Saturday, January 18, 2014

Externalities: Got Negatives? Make Positives

Dialogue can be a tricky thing. Thus, a lot of economic issues are conveyed, depending on how they are ultimately framed. Sure, it's easy enough to emphasize context, but how could that turn negatives into positives? Presently, the most important economic "externalities" are the unemployed of all nations. Their problems need to be addressed both at home and everywhere - in a world that needs immigration and focused domestic efforts at the same time. The unemployed and underemployed are the negative realities which today's institutions no longer have room to include - at least not to the degree that individuals prepare for. However, the ways that economists try to explain unemployment, are being brought into question.

The reason this matters, is that society does not have other cultural or social places for the unemployed which make much sense. Only consider the degree to which people marry those who are in similar circumstance as themselves. Just to marry someone with "subpar" health or related circumstance, can mean a life of struggle (in spite of one's hopes to the contrary), for anyone who marries for love. In the past, people without perfect "report cards" could still have a life and raise families. Whether because of land holdings or the ability to emigrate, they generally had options to the institutional ones that came to define the 20th century. Thus in the aggregate, most still had ways to contribute. What's more, it didn't really matter in a larger sense, if one's contributions for the world appeared "subpar" by industry standards.

How can we rationalize that anyone without a straight "A" report card, doesn't have what it takes to be responsible for anything...or even not be expected to "have a life"? Hmm. Invisibility only goes so far, especially for negative externalities such as unemployment. Hence, some dialogue can make the unemployed seem like so much "pollution", i.e. more of a nuisance factor than anything.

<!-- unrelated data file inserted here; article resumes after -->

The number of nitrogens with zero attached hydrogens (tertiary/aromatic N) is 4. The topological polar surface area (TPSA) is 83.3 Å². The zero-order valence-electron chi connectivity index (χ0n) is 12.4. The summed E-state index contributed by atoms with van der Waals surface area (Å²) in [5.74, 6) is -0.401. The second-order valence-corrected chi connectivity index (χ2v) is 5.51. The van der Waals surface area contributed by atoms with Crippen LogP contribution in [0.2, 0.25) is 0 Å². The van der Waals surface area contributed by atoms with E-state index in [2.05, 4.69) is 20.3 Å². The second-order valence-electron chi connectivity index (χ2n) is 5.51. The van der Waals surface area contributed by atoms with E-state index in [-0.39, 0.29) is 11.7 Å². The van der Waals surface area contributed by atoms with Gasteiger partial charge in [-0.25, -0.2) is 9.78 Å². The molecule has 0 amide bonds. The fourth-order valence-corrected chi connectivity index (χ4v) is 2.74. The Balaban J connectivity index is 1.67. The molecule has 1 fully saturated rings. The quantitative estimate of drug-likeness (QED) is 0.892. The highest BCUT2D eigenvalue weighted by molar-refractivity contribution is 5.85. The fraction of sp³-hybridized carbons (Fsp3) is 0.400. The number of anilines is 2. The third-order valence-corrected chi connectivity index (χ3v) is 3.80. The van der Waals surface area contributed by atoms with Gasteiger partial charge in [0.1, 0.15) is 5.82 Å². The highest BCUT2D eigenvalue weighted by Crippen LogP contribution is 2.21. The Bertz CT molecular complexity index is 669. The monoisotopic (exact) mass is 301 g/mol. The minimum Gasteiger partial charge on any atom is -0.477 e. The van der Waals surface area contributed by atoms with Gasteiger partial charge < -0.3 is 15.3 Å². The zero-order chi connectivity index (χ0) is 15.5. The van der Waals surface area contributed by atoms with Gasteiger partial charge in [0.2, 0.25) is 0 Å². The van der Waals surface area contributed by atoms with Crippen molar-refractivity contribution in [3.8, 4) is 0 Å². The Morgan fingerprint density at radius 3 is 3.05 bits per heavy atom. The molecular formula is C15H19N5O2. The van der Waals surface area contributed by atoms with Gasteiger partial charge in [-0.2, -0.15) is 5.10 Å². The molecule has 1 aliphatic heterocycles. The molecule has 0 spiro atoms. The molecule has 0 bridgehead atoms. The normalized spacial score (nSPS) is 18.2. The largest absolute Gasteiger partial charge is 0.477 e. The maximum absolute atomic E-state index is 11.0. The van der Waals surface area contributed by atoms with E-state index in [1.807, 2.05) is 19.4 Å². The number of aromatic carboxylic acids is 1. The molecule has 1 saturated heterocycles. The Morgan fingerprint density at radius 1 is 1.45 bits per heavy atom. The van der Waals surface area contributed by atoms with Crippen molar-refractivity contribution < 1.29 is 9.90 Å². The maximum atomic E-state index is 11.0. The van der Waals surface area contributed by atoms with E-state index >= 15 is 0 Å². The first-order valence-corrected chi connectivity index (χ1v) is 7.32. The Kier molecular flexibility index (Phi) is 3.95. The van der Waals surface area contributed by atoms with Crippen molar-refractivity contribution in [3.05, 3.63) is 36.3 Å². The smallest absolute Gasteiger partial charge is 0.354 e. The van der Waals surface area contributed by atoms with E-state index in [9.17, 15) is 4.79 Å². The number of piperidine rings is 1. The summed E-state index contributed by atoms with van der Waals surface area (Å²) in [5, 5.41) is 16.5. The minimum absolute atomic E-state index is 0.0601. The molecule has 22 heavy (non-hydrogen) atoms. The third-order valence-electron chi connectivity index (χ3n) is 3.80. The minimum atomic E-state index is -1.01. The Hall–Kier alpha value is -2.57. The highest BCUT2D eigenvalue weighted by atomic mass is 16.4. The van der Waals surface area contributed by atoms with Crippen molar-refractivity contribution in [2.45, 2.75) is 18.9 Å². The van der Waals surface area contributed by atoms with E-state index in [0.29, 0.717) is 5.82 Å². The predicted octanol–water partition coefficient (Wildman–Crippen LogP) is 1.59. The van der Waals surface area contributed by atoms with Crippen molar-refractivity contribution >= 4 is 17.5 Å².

Or, some simply reason that these people do not want to be employed. And in many locations, marketplaces are not set up well for full employment, either. What gets missed: any system that does not have ways for all of its participants to contribute beyond consumption, is going to end up fragile. Humans don't do well, when consumption is their only real option. The longer that anyone lives with primarily a consumer role, the harder it becomes for them to maintain reciprocity and understanding, with others.

In some ways, it makes sense for an institution to refuse employment to someone with a chronic illness. On the other hand, the institution has thereby created a negative externality. It does not make sense for society to think that the individual with chronic illness still has the ability to carry their weight or pay their bills, if they are not in fact employed or otherwise able to participate in economic activity. Disability payments (beyond medical need), are little more than a result of the fact that no one has come to terms with this problem. Even though nations worry about the plight of the unemployed and underemployed, the greater worry over middle class issues, now gets in the way. Consequently, governments expect businesses to address inequality and access, at the precise moment businesses find themselves able to do less.